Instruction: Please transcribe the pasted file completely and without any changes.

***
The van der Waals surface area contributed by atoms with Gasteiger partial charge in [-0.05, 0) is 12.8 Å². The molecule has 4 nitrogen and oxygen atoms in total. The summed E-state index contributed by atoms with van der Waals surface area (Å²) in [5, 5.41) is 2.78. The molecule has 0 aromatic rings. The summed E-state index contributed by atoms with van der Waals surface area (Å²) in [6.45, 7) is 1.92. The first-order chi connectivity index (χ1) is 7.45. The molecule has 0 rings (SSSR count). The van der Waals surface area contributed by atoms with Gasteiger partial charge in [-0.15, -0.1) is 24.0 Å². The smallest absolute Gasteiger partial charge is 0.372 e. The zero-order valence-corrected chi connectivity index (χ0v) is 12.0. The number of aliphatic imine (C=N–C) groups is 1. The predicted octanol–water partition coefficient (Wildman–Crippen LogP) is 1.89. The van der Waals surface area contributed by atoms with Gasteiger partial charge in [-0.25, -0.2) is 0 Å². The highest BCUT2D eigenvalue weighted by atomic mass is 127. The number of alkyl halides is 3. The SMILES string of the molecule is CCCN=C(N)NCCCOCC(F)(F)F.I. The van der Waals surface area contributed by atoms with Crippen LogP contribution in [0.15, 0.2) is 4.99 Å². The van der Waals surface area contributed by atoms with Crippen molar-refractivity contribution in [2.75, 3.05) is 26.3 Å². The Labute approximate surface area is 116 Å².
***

The van der Waals surface area contributed by atoms with Gasteiger partial charge in [-0.05, 0) is 12.8 Å². The molecule has 4 nitrogen and oxygen atoms in total. The summed E-state index contributed by atoms with van der Waals surface area (Å²) in [5, 5.41) is 2.78. The molecule has 0 aromatic rings. The summed E-state index contributed by atoms with van der Waals surface area (Å²) in [6.45, 7) is 1.92. The first-order chi connectivity index (χ1) is 7.45. The molecule has 0 rings (SSSR count). The van der Waals surface area contributed by atoms with Gasteiger partial charge in [-0.15, -0.1) is 24.0 Å². The smallest absolute Gasteiger partial charge is 0.372 e. The zero-order valence-corrected chi connectivity index (χ0v) is 12.0. The number of aliphatic imine (C=N–C) groups is 1. The predicted octanol–water partition coefficient (Wildman–Crippen LogP) is 1.89. The van der Waals surface area contributed by atoms with Gasteiger partial charge in [-0.25, -0.2) is 0 Å². The highest BCUT2D eigenvalue weighted by atomic mass is 127. The number of alkyl halides is 3. The SMILES string of the molecule is CCCN=C(N)NCCCOCC(F)(F)F.I. The van der Waals surface area contributed by atoms with Crippen LogP contribution in [0.15, 0.2) is 4.99 Å². The van der Waals surface area contributed by atoms with Crippen molar-refractivity contribution in [2.75, 3.05) is 26.3 Å². The Labute approximate surface area is 116 Å².